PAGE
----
[16] Stengel, H.W.: The Cuvelai - A Contribution to the Hydrography of South West Africa, Windhoek, 1963, p.368 ff
[17] An oshana or omuramba is a valley of very low gradient, covered with bush and grass, through which water is flowing without developing a well-defined flood channel. The banks are lined with trees and bushes and water often concentrates in shallow pools and small pans. The term 'oshana', in the Oshivambo language, is used in Ovamboland while the Otjiherero word 'omuramba' is used in other parts of Namibia.
[18] The evaporation losses in Germany are, as a comparison, between 800 and 900 mm per annum.
[19] Lempp, Ferdinand: The Ovamboland Water Scheme, Windhoek, 1963, p.357-360
[20] Dierks, Klaus: Der verfassungsmäßige Aufbau von SWA/Namibia: 1884-1980, Windhoek, 1980, p.14: 'Herreelingswet' of 1969
[21] Dierks, Klaus: Appropriate Community Schemes for Independent Namibia, Development Report for "Kreditanstalt für Wiederaufbau", Windhoek, 1989, p.156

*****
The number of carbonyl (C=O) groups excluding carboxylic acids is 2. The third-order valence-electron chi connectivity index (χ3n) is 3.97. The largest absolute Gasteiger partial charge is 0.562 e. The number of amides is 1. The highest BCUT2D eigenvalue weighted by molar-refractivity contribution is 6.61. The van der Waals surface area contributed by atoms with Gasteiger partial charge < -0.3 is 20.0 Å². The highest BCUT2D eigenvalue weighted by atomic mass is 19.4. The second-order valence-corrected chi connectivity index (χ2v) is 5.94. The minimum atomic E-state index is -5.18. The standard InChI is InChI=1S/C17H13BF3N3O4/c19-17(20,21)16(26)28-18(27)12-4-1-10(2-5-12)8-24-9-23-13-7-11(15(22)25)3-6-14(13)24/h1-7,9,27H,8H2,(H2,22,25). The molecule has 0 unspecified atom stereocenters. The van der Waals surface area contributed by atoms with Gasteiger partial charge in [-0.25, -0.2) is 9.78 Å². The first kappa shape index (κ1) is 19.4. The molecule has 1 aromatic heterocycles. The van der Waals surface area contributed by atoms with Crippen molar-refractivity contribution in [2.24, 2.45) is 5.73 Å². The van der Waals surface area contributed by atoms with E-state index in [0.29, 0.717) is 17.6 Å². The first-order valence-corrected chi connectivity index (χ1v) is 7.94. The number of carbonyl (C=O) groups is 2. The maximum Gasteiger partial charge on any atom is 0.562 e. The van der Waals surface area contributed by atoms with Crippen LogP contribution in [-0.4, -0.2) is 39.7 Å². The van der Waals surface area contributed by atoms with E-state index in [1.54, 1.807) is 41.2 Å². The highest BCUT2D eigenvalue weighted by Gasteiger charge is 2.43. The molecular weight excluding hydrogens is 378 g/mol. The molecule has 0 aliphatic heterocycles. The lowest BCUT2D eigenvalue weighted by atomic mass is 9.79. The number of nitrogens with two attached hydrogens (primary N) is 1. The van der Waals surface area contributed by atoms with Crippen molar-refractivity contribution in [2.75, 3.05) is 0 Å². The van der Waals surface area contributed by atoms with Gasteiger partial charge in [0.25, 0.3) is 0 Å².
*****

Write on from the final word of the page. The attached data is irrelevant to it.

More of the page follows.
[22] Dierks, Klaus: Appropriate Community Schemes for Independent Namibia, Development Report for "Kreditanstalt für Wiederaufbau", Windhoek, 1989, p.157
[23] Stengel, H.W.: Evaporation and Sedimentation in Storage Dams, Windhoek, 1963, p.417-419
[24] Dansk Rodzone Teknik: Identification Study for Constructing Root Zone Plants in Owamboland, South West Africa/Namibia, Viborg, 1986, p.28-30
[25] Council of Churches in Namibia: Community Development Unit: Progress Report: July - December 1988, Windhoek, p.8
[26] Dierks, Klaus: Appropriate Community Schemes for Independent Namibia, Development Report for "Kreditanstalt für Wiederaufbau", Windhoek, 1989, p.160
[27] Dierks, Klaus: A.M.E.C.: Water Project: Gibeon/Namibia: Uncompleted Feasibility Study Report, Windhoek, October 1988. The investigations for this promising community project were, for the time being, discontinued due to the fact that the funding of the project has not been ascertained yet..
[28] Council of Churches in Namibia: Community Development Unit: Progress Report: July - December 1988, Windhoek, p.6
[29] United Nations Institute for Namibia: Perspectives for National Reconstruction and Development: Chapter 4: Water Resources, Lusaka, 1986, p.172-173
[30] Namibia Consult Incorporated: Dierks, Klaus: Preliminary Report for Otjovasandu Camp and Halfway Camp: Water, Sewerage and Roads, Project: 1987/1, January 1988